From time to time, growing up, the parents would shove us onto a plane bound for Oklahoma City. Not to panic, Nanna was waiting at the other end (grandparents in our family have a peculiar aversion to being called "grandparents"; Nanna, Meemaw, Pappie, and other bizarre monikers straight out of Lil' Abner are somehow preferable).
Nanna lived in a town called Tuttle, half of which was populated by kin, all of whom were oddly named and resolutely Baptist. The women, invariably, had hairdos dyed in improbable shades, teased to architecturally unstable heights and sprayed into tornado-proof bee-hives. The men wore Roy Clark sideburns and brill-creamed their coifs into oily Conway Twitty pompadours. What a cast of characters.
Cousin Roxie-Lou had the discomfiting habit of shouting "HALLELUJAH!" at inappropriate moments and had a barely-tolerated ability to speak in tongues. Over her plastic-covered sofa, Aunt Ellie Louise had proudly hung an enormous panorama depicting of hundreds of people dying in gruesome ways (car accidents, muggings, train wrecks, fires), as their freshly liberated souls fly up into the waiting bosom of an Elvis-esque Jesus (or a Jesus-esque Elvis, we're not sure which). Cousin Tammy-Sue seemed incapable of saying anything that didn't induce her mother, Aunt Linda-May, to fish a bar of Ivory Soap from her purse and wash out her daughter's mouth. On one occasion, having made a remark about her brother being a butt (not an entirely inaccurate assessment), poor Tammy-Sue (without skipping a beat) actually fetched the soap herself, anticipating the inevitable. Uncle John-Bo once had us take the wheel of his combine so he could take a beer-induced nap. Unable at the age of nine to steer the house-sized vehicle, John-Bo awoke to discover that we'd veered far off course and were well on our way to carving one of those alien-attributed "signs" into his vast wheat field.
But our most fascinating Oklahoma relative lived on the other side of the state, far beyond the Muskogee town limits. We always felt a pang of fear and excitement when Nanna announced we were piling into her emerald green El Dorado and paying a visit to Auntie Magnolia.
Auntie Magnolia's large farmhouse was totally "off the grid," and lacked indoor plumbing. Out back, there was a privy (complete with crescent moon cut-out) and a handle-pump well. She cooked on a wood stove and kept her Cher-length hair in a thick grey braid. Visits to Auntie Magnolia were mostly spent fetching water. This was a terrifying chore, with good reason; Auntie Magnolia's house sat about thirty yards from a bog infested with cottonmouth water moccasins. Understandably, we delayed trips to the privy for as long as physically possible. We were convinced, particularly on one memorable midnight jaunt to the al fresco loo, that we'd sit to answer nature's call and get a potentially fatal bite on the ass (or worse, our tender vittles).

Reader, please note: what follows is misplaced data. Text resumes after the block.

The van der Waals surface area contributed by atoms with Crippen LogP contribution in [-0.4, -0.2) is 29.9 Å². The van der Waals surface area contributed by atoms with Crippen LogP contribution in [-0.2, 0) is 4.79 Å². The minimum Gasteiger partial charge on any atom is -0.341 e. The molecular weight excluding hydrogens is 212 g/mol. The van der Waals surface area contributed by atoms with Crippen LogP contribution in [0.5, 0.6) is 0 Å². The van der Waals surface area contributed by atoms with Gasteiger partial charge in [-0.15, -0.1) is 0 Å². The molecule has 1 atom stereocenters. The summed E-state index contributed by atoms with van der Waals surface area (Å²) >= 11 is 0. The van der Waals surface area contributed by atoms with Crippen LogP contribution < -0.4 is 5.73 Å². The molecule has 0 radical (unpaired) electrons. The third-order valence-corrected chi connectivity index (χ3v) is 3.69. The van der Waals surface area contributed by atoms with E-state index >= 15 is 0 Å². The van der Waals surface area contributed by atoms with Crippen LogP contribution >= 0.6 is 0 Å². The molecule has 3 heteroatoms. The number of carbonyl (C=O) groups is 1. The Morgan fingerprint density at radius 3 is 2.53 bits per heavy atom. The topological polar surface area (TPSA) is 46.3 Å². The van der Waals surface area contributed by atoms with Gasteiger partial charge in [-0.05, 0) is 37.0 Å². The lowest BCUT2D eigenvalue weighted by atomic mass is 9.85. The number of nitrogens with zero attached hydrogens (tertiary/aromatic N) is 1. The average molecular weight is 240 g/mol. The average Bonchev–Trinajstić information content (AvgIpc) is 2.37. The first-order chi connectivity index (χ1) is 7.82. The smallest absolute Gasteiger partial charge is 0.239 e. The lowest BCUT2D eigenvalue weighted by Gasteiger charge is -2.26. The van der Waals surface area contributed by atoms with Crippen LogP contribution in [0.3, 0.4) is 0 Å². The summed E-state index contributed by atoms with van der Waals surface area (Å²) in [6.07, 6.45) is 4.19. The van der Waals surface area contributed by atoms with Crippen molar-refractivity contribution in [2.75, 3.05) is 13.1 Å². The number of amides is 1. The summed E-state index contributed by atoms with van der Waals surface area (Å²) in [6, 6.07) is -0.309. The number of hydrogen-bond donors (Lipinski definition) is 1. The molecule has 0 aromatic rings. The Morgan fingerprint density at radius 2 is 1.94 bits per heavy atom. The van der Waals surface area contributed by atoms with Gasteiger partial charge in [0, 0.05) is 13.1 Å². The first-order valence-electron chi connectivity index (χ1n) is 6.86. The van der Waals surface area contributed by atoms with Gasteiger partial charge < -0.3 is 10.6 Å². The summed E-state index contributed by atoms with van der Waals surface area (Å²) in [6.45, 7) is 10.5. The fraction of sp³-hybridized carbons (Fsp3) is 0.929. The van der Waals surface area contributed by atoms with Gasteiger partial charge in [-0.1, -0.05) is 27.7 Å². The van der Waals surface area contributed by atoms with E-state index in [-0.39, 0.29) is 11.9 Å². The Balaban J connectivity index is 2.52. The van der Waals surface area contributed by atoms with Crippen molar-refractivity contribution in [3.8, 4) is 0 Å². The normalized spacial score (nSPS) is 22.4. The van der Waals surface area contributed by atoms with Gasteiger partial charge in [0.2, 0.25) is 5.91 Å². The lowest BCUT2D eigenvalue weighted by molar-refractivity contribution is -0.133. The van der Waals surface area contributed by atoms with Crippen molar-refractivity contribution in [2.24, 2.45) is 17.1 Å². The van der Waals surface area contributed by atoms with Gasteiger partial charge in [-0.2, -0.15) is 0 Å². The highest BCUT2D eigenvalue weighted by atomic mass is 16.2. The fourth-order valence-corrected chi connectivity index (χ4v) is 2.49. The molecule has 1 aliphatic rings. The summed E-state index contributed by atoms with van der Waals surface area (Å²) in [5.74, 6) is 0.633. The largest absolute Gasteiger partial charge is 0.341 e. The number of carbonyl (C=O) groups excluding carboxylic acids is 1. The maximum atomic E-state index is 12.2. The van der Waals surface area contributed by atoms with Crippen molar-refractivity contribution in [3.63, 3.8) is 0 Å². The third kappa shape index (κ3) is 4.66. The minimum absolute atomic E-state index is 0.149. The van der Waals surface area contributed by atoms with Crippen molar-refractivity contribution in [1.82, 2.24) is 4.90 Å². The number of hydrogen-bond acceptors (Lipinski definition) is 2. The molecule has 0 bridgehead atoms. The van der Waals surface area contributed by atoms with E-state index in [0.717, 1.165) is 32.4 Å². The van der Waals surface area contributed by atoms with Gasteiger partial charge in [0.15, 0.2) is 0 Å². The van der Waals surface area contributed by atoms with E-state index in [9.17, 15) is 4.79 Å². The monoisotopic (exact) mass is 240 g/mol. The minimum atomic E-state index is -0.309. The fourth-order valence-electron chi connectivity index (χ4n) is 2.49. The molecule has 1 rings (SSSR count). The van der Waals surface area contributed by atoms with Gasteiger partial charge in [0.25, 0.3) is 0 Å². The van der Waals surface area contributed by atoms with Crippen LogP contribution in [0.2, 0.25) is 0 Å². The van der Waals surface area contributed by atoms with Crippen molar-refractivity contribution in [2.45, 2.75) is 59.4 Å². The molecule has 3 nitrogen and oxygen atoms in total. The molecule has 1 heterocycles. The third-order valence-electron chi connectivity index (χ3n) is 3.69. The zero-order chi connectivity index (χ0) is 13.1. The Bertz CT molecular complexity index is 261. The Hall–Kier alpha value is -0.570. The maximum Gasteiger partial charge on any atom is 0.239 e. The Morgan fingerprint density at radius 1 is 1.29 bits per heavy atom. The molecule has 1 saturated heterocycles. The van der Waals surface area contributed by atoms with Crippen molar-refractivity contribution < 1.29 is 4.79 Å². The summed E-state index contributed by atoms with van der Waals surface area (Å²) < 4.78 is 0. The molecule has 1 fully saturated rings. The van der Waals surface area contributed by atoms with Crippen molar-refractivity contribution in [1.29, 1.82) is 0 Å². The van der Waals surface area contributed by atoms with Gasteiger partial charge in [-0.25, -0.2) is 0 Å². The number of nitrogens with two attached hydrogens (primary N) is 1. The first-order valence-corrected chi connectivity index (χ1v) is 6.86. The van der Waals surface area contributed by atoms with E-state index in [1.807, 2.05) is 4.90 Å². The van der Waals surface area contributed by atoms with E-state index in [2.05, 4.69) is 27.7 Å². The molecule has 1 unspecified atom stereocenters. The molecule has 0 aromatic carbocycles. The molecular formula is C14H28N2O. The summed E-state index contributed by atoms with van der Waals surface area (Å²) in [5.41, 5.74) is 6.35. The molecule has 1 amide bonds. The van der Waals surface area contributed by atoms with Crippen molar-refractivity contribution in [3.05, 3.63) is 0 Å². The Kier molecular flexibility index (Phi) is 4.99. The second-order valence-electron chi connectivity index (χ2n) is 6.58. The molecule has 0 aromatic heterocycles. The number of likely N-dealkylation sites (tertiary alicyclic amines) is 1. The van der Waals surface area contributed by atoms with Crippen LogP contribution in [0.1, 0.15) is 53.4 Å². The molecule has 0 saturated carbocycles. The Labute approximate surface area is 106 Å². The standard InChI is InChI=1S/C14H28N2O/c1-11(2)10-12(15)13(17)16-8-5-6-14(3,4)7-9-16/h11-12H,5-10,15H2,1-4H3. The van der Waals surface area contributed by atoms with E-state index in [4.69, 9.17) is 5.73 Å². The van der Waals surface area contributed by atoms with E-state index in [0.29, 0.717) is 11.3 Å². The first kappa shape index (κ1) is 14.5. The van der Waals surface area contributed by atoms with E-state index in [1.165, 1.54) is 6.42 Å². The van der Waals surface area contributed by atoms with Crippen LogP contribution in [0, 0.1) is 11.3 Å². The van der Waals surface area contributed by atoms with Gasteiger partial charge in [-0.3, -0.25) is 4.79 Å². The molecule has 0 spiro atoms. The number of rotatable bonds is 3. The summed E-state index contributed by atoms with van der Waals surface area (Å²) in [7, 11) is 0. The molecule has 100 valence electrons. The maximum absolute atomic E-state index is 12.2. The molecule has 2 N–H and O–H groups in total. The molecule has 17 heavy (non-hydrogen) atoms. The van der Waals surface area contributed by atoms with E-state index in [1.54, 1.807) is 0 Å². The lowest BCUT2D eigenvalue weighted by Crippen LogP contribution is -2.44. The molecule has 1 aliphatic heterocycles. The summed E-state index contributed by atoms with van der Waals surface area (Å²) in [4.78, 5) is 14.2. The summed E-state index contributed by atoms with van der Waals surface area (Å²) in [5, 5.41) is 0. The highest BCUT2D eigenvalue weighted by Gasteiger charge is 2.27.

These fears were not unfounded. One morning we awoke to the sound of Auntie Magnolia hacking a cottonmouth to death with a shovel; the unlucky viper had rudely slithered onto the back porch and into the pantry. To her, it was an inconvenience. She was perturbed by the mess. We stared at her, saucer-eyed, and gulped. Before us, mopping up the guts of a deadly snake, was the last remnant of true pioneer stock. She kept a loaded rifle by the door and was not above shooting and skinning a bunny rabbit for dinner. We were in awe of that woman, but secretly believed she could ride a broom.
When time came to take leave of Auntie Magnolia, it was always something of a relief. One afternoon, loading our suitcases into the back of Nanna's El Dorado, Auntie Magnolia looked skyward and said "I reckon you best stay put for a spell." Above our heads, from nowhere, appeared something all plains-state folk recognize with instant dread: a funnel cloud. A half-hour later, huddled in the doorway between the dining room and the parlor, we listened to what sounded like an approaching freight train. As Nanna and Auntie Margaret shouted in reproach, we sprinted from the doorway to the parlor window. We had to see it. And there it was, just beyond the bog, a twister. Churning up all sorts of things (including more than a couple airborne cottonmouths, no doubt).
The storm eventually passed and it was time to disembark. Hugging Auntie Magnolia, we had no way of knowing we'd never see her again. She died well into her nineties while chopping wood.
And no, dear ass-whuppers, the irony isn't lost on us. The only time we saw a real live tornado, we were in the presence of our beloved Auntie M.
Auntie Magnolia sez: "I reckon you best subscribe to this blog's feed"